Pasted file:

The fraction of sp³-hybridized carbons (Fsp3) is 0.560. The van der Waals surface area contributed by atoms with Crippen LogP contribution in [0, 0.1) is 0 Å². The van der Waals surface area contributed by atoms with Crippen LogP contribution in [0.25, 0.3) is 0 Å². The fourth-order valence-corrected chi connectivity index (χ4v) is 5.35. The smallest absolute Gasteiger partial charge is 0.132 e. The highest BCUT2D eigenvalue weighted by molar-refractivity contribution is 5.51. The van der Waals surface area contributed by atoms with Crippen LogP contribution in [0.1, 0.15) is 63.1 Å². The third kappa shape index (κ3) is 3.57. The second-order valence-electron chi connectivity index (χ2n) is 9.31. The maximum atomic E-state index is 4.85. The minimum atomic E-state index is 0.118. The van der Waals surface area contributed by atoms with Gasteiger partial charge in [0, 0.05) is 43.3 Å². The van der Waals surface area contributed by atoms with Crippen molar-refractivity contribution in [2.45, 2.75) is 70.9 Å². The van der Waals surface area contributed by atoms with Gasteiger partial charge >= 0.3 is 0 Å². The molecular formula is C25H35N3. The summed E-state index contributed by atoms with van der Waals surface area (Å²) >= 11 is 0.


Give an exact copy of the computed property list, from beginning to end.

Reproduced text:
The fraction of sp³-hybridized carbons (Fsp3) is 0.560. The van der Waals surface area contributed by atoms with Crippen LogP contribution in [0, 0.1) is 0 Å². The van der Waals surface area contributed by atoms with Crippen LogP contribution in [0.25, 0.3) is 0 Å². The fourth-order valence-corrected chi connectivity index (χ4v) is 5.35. The smallest absolute Gasteiger partial charge is 0.132 e. The highest BCUT2D eigenvalue weighted by molar-refractivity contribution is 5.51. The van der Waals surface area contributed by atoms with Crippen LogP contribution in [0.1, 0.15) is 63.1 Å². The third kappa shape index (κ3) is 3.57. The second-order valence-electron chi connectivity index (χ2n) is 9.31. The maximum atomic E-state index is 4.85. The minimum atomic E-state index is 0.118. The van der Waals surface area contributed by atoms with Gasteiger partial charge in [0, 0.05) is 43.3 Å². The van der Waals surface area contributed by atoms with Crippen molar-refractivity contribution in [2.45, 2.75) is 70.9 Å². The van der Waals surface area contributed by atoms with Gasteiger partial charge >= 0.3 is 0 Å². The molecular formula is C25H35N3. The summed E-state index contributed by atoms with van der Waals surface area (Å²) >= 11 is 0.